The table below summarizes the discussion above.
As discussed, the basic economic relationship between returns and stock price is a major fundamental signal for investment decision. As a firm betters itself and experiences rising returns, individuals pile into the stock driving prices higher. Conversely, as a firm experiences declining returns, the market prices the stock lower in anticipation of continued poor performance. Halliburton has entered a period of poor performance. It has been performing poorly for the past year and a half, as objectively measured by return on assets. The funny thing, however, is that the market hasn't caught on. This is where opportunity for the nimble lies.
It is my belief that HAL is set for a significant correction. I believe that shares are overpriced at current levels and a short position is warranted. The shale boom, while impressive, has slowed. Halliburton's profits have declined. The stock price has risen. These three elements combine to suggest that shorting HAL now is an excellent fundamental play.
And Now for Something Completely Different
As I mentioned earlier, this article will rely on a variety of sources. Fundamentally, we have demonstrated that HAL is not a good investment at this time and that the odds favor shorting the security. In this section, I will delve into entirely unrelated facets of the market which suggest that shorting HAL is opportune.
The first mosaic variable which suggests that HAL is due for a correction is seasonality. Seasonality is a tool which studies past time periods to determine if a pattern exists in the data. The economic rationale behind seasonality is that during certain times of the year, funds and institutional investors cycle into and out of specific sectors of the economy. HAL is a victim of the seasonality effect in that it has declined in 63% of the last 32 years. This is significant.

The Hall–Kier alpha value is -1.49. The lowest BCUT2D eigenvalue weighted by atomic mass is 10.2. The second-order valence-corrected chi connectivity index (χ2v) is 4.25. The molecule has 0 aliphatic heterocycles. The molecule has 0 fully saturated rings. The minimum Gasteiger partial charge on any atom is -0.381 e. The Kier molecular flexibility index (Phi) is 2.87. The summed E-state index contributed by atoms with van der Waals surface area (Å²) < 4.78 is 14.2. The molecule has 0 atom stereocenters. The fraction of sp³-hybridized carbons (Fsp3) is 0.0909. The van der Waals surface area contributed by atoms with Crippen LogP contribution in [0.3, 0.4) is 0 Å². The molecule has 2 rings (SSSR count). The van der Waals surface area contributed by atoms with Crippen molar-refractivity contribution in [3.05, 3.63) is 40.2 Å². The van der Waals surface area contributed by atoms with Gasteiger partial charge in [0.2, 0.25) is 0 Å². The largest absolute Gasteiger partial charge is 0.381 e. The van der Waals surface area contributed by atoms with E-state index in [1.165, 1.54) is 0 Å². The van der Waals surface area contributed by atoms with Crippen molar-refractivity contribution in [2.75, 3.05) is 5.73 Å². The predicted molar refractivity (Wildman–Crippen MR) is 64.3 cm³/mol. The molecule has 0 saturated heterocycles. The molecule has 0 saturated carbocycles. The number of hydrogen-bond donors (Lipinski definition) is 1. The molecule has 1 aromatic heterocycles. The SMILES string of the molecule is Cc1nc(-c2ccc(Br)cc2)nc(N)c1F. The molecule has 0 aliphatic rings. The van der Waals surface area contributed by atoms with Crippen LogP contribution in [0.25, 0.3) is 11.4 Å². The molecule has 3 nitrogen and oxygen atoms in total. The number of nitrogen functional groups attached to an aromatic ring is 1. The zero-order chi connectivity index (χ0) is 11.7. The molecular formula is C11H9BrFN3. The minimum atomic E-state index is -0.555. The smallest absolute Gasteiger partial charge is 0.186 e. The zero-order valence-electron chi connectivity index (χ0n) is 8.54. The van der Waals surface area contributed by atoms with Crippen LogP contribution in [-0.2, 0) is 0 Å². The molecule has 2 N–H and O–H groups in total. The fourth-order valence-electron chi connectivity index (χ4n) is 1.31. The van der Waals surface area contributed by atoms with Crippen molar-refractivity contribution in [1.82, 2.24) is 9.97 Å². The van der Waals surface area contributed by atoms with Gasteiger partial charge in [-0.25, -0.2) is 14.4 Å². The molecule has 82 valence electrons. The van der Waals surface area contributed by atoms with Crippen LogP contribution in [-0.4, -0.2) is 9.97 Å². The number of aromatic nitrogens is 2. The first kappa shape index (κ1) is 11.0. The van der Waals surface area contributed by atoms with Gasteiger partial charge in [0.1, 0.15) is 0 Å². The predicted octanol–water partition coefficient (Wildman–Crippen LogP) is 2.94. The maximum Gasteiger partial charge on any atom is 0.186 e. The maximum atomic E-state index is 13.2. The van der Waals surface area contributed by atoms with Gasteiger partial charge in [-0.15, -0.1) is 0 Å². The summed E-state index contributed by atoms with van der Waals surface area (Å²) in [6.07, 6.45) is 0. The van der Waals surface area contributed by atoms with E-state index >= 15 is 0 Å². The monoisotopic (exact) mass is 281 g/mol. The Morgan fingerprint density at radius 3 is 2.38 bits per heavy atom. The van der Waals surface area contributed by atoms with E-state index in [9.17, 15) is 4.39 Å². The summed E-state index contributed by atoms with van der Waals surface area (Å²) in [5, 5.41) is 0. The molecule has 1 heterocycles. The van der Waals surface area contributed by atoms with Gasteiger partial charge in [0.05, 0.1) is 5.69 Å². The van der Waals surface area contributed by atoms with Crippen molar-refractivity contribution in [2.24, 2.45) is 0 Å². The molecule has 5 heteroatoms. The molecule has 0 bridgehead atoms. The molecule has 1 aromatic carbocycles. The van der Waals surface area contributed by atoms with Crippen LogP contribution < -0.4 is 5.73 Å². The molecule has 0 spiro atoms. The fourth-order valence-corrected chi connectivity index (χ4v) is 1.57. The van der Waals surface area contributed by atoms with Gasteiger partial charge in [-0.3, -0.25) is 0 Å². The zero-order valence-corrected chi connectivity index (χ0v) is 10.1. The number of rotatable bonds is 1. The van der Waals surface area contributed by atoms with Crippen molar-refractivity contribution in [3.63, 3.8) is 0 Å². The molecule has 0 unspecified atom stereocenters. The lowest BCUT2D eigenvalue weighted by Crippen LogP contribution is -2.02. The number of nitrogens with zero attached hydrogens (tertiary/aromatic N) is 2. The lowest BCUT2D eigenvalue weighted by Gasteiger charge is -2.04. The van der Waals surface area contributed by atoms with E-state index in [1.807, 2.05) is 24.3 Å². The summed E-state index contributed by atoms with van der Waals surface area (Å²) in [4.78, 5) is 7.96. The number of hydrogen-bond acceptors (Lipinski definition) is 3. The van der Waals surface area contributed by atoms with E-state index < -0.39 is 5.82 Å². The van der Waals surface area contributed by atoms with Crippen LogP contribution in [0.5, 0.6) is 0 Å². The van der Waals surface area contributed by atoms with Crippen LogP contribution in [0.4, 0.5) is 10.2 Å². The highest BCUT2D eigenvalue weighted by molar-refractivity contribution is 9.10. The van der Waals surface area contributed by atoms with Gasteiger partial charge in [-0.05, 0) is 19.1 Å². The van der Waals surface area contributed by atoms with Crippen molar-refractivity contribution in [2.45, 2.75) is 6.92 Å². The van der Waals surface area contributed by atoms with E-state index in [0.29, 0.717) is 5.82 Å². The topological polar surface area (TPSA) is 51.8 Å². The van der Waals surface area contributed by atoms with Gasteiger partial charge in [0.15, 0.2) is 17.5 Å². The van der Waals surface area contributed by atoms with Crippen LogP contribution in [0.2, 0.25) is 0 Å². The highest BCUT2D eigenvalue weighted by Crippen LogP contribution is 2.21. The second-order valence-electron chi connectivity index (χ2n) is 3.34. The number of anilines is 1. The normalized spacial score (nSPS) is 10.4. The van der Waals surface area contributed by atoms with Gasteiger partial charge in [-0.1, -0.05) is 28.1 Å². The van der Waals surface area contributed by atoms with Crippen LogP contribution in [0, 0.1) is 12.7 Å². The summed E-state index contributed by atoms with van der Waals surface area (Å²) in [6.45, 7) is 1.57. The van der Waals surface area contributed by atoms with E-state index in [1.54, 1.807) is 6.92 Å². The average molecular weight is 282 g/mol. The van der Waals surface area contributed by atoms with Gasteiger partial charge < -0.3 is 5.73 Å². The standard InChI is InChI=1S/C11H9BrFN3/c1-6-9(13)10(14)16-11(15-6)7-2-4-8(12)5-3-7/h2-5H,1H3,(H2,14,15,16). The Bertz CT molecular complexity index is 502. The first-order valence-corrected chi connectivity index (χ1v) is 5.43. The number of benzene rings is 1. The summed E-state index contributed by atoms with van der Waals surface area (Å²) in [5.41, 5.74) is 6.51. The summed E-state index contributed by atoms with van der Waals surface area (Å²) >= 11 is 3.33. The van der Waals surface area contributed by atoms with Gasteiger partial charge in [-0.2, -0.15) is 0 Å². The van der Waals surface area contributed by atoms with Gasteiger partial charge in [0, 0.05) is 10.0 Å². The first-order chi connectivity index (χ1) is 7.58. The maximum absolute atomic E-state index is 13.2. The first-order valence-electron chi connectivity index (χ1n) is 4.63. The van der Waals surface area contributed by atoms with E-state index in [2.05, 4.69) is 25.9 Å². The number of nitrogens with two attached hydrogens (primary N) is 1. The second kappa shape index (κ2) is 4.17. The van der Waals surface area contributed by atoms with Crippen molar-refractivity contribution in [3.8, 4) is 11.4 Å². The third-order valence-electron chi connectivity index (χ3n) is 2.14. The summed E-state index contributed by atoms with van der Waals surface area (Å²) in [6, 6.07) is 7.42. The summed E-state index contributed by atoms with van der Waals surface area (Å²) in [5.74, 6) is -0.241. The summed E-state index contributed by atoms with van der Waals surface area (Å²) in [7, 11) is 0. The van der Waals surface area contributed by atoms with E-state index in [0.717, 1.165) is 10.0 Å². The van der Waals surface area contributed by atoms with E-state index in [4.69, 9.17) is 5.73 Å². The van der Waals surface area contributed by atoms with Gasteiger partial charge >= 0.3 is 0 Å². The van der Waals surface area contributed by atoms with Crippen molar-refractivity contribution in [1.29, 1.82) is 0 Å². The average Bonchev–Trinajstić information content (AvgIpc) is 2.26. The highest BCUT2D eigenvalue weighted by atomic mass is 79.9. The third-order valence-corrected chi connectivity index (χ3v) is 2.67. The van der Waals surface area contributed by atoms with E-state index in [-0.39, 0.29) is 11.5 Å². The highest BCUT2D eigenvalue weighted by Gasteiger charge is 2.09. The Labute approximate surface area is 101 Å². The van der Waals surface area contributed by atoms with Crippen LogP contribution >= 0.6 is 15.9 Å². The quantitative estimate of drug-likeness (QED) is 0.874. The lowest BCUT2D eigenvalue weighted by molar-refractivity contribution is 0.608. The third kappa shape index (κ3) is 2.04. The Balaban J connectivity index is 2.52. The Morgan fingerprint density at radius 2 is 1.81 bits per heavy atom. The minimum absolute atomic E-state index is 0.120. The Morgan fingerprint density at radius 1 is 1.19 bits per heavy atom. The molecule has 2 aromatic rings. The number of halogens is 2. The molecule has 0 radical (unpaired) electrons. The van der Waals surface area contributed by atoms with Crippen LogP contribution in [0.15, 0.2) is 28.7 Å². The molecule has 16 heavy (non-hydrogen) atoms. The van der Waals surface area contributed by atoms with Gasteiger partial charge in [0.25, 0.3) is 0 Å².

The table above is important. It means that if you were to blindly short HAL in every single September, you would have earned an 88% return over the past 32 years. In our case, we are not "blindly shorting" in that we know that fundamentally, HAL is set for a decline. It also means that the stock is more than likely going to fall during this month.
Another mosaic element which allows us perception into the possible future of HAL's stock price is pattern recognition. Using tools I constructed for a pattern recognition project, I have applied algorithmic methods of analysis to the market. The tool examines previous market action to find similar events over the past 32 years of market data. The significance of this study is that it allows us to find the most similar market environment to today and examine what happened over a subsequent time period.
The table above shows a breakdown of what tends to happen over the next two months following a market environment similar to that of today. The results are noteworthy in that they further our fundamental thesis of a Halliburton decline in the future. Not only is seasonality potentially weighing HAL down, but also similar market patterns strongly indicate priced declines.
Fundamental, statistical, and algorithmic methods all indicate that HAL is set for a decline in the near future. In light of the preponderance of evidence against HAL, I believe the most appropriate question is "Are you ready?"
Disclosure: I have no positions in any stocks mentioned, and no plans to initiate any positions within the next 72 hours. I wrote this article myself, and it expresses my own opinions. I am not receiving compensation for it (other than from Seeking Alpha). I have no business relationship with any company whose stock is mentioned in this article.